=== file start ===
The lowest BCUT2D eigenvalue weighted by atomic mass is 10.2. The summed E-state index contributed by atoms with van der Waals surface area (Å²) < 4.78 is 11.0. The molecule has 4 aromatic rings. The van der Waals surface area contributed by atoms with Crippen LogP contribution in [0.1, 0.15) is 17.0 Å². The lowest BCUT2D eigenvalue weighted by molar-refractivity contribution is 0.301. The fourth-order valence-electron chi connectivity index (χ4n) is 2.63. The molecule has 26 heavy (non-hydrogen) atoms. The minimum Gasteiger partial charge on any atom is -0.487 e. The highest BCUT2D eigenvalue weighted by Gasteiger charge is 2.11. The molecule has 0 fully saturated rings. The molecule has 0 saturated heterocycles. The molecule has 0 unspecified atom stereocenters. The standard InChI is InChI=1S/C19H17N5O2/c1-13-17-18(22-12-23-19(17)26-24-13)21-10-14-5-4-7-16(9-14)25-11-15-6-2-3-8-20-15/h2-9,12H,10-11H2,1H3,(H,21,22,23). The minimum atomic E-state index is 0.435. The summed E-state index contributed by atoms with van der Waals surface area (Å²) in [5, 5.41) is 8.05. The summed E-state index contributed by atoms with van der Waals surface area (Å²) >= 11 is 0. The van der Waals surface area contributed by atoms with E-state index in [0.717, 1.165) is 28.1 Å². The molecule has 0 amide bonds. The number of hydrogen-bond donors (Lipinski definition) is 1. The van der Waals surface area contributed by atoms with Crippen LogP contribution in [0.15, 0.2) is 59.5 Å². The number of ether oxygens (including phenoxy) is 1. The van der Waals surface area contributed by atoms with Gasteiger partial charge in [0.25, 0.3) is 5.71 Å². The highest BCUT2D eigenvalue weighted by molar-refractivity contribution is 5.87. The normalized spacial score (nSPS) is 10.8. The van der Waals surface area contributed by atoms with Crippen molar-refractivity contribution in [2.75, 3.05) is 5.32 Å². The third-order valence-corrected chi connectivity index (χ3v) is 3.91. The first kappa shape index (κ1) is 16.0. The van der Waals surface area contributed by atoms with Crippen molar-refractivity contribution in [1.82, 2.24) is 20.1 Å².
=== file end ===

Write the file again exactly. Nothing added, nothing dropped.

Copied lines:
The lowest BCUT2D eigenvalue weighted by atomic mass is 10.2. The summed E-state index contributed by atoms with van der Waals surface area (Å²) < 4.78 is 11.0. The molecule has 4 aromatic rings. The van der Waals surface area contributed by atoms with Crippen LogP contribution in [0.1, 0.15) is 17.0 Å². The lowest BCUT2D eigenvalue weighted by molar-refractivity contribution is 0.301. The fourth-order valence-electron chi connectivity index (χ4n) is 2.63. The molecule has 26 heavy (non-hydrogen) atoms. The minimum Gasteiger partial charge on any atom is -0.487 e. The highest BCUT2D eigenvalue weighted by Gasteiger charge is 2.11. The molecule has 0 fully saturated rings. The molecule has 0 saturated heterocycles. The molecule has 0 unspecified atom stereocenters. The standard InChI is InChI=1S/C19H17N5O2/c1-13-17-18(22-12-23-19(17)26-24-13)21-10-14-5-4-7-16(9-14)25-11-15-6-2-3-8-20-15/h2-9,12H,10-11H2,1H3,(H,21,22,23). The minimum atomic E-state index is 0.435. The summed E-state index contributed by atoms with van der Waals surface area (Å²) in [5, 5.41) is 8.05. The summed E-state index contributed by atoms with van der Waals surface area (Å²) >= 11 is 0. The van der Waals surface area contributed by atoms with E-state index in [0.717, 1.165) is 28.1 Å². The molecule has 0 amide bonds. The number of hydrogen-bond donors (Lipinski definition) is 1. The van der Waals surface area contributed by atoms with Crippen LogP contribution in [0.15, 0.2) is 59.5 Å². The number of ether oxygens (including phenoxy) is 1. The van der Waals surface area contributed by atoms with Gasteiger partial charge in [0.25, 0.3) is 5.71 Å². The highest BCUT2D eigenvalue weighted by molar-refractivity contribution is 5.87. The normalized spacial score (nSPS) is 10.8. The van der Waals surface area contributed by atoms with Crippen molar-refractivity contribution in [2.75, 3.05) is 5.32 Å². The third-order valence-corrected chi connectivity index (χ3v) is 3.91. The first kappa shape index (κ1) is 16.0. The van der Waals surface area contributed by atoms with Crippen molar-refractivity contribution in [1.82, 2.24) is 20.1 Å².